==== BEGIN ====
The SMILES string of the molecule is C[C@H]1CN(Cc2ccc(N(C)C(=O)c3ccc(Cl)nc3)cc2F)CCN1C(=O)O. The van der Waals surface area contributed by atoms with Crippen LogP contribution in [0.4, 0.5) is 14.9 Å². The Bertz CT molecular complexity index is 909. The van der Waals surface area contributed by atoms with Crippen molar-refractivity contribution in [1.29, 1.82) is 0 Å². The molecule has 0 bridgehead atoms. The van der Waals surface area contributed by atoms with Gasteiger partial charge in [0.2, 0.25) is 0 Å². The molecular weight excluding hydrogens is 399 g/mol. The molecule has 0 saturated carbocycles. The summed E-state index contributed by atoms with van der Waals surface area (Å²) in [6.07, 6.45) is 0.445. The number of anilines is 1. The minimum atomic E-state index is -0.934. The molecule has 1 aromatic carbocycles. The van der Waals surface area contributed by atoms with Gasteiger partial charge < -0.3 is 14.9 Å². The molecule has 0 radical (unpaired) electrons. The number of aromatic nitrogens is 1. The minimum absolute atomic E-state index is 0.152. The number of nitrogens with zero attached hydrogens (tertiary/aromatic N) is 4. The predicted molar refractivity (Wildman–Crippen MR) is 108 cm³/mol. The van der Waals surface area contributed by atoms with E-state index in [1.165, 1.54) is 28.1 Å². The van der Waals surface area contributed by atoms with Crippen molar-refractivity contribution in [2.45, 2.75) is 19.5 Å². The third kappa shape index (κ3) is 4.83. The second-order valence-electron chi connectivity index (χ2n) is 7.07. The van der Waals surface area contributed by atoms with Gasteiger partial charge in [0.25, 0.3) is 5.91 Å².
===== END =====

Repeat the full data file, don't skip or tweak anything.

The SMILES string of the molecule is C[C@H]1CN(Cc2ccc(N(C)C(=O)c3ccc(Cl)nc3)cc2F)CCN1C(=O)O. The van der Waals surface area contributed by atoms with Crippen LogP contribution in [0.4, 0.5) is 14.9 Å². The Bertz CT molecular complexity index is 909. The van der Waals surface area contributed by atoms with Crippen molar-refractivity contribution in [1.29, 1.82) is 0 Å². The molecule has 0 bridgehead atoms. The van der Waals surface area contributed by atoms with Gasteiger partial charge in [0.2, 0.25) is 0 Å². The molecular weight excluding hydrogens is 399 g/mol. The molecule has 0 saturated carbocycles. The summed E-state index contributed by atoms with van der Waals surface area (Å²) in [6.07, 6.45) is 0.445. The number of anilines is 1. The minimum atomic E-state index is -0.934. The molecule has 1 aromatic carbocycles. The van der Waals surface area contributed by atoms with Gasteiger partial charge < -0.3 is 14.9 Å². The molecule has 0 radical (unpaired) electrons. The number of aromatic nitrogens is 1. The minimum absolute atomic E-state index is 0.152. The number of nitrogens with zero attached hydrogens (tertiary/aromatic N) is 4. The predicted molar refractivity (Wildman–Crippen MR) is 108 cm³/mol. The van der Waals surface area contributed by atoms with E-state index in [1.165, 1.54) is 28.1 Å². The van der Waals surface area contributed by atoms with Crippen molar-refractivity contribution in [2.45, 2.75) is 19.5 Å². The third kappa shape index (κ3) is 4.83. The second-order valence-electron chi connectivity index (χ2n) is 7.07. The van der Waals surface area contributed by atoms with Gasteiger partial charge in [0.25, 0.3) is 5.91 Å².